The courses within our Youth Studies ma-jor track cover a broad scope of topics that encompass many different aspects of youth ministry. Three of the courses deal with minis-try specifics to children, teenagers and young adults respectively. Another course considers issues facing youth today. In their final year, students majoring in Youth Studies examine how best to minister to youth in their social context, as well as how to minister to families as an extension of youth ministry.

 

Children’s Ministry 

 

Children’s ministry is a new area of focus within the College curriculum, now having its own designated course for this reason. Attention is given to how to run an impactful children’s ministry well, not only through regular weekly ministry opportunities but also through special events and holiday clubs. Effectively ministering to children also has the opportunity to impact the families that they come from, and therefore attention is given to this opportunity particularly. 

 

Teenage Ministry 

While the teenage ministry has traditionally been the main focus area of youth ministry within the church, how do we navigate the changing environment that these ministries are facing? Ministry to teenagers certainly looks a bit different to how it was done a generation ago, and therefore youth workers need to be equipped with how to minister to teenagers effectively, leading to long-lasting life change. 

 

Young Adult’s & Singles Ministry

Young adults and singles each have unique ministry needs, and for far too long youth workers have not been adequately equipped to minister effectively to them. With this in mind, we have designed a course to address the particular challenges of ministering to 18-35-year-olds, many of whom are in transitional phases of life, trying to figure out how to embrace both the challenges and joys of ‘adulting’.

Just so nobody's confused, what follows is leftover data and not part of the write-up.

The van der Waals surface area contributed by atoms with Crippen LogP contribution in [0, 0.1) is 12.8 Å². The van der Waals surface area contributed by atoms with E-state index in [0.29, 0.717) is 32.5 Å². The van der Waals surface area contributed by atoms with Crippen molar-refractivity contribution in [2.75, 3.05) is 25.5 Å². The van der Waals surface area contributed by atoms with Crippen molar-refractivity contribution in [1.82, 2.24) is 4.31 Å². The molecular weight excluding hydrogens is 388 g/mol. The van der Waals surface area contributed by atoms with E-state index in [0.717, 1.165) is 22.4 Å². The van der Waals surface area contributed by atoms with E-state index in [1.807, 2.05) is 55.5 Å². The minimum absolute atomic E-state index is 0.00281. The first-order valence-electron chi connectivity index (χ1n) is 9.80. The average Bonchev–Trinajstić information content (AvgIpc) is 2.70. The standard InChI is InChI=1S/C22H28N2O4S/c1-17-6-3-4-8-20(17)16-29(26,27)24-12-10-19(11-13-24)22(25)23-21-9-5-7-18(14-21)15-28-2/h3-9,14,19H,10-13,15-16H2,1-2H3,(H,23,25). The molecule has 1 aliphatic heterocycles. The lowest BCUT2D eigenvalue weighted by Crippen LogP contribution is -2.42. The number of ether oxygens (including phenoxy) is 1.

BTC is a Great Commission Seminary for the Global South and plays an important role in the preparation of ministers, missionaries and Christian leaders in Southern Africa. BTC will be celebrating 70 years of training in 2021 and is a part of the Baptist Union which celebrates 200 years of witness in South Africa in 2020. An important aspect of Baptist witness can be tied to Carl Hugo Gutsche—among others—who promoted the idea that every Believer is a missionary. This correlated with both CH Spurgeon and Johann Gerhard Oncken who develop similar mantras of ministry in Britain and Hamburg, Germany respectively, which fed into this missional DNA of Baptists in South Africa. We’re pleased to say that this important value is entrenched in BTC and we are privileged to participate in God’s mission and prepare others to do the same.

The mission of BTC is to equip believers for ministry globally and we’re going to do that with a heart for God’s mission and the local church.  

 

Apologetics and Evangelism

 

  1. S. Lewis has said: “Christianity, if false, is of no importance, and if true, of infinite importance. The only thing it cannot be is moderately important”. A pivotal focus area of BTC’s Curriculum is the important subject of apologetics and evangelism as is reflected in the Missiology and Pastoral majors in our Bachelor of Biblical Studies and Bachelor of Theology qualifications particularly. 1 Peter 3:15 reminds us: “But in your hearts revere Christ as Lord. Always be prepared to give an answer to everyone who asks you to give the reason for the hope that you have. But do this with gentleness and respect”. Are you prepared to give an (adequate) answer to those who ask?

Considering Global Trends

 

Facts are our friends! Our world is bombarded by all kinds of fake news propaganda and bad news that emanates from the broken world we live it, yet as Christians, we are called to be people of good news. BTC seeks to equip believers for ministry in ways that are rooted in the Word of God and contextual. We need to be known as people of substance, grounded in the transformational truth of God’s Word, and those who are able to engage real issues in our world.

 

Why Study Missiology? 

 

Missiology is not for the 

elite practitioner, or only for missionaries going to a foreign field; missiological training will be beneficial to anyone with a love for God’s Word and God’s world. CH Spurgeon has been quoted saying: “Every Christian is either a missionary or an imposter”. In many ways, this reflects our heart in that our missiological training is for the Church and for the Kingdom.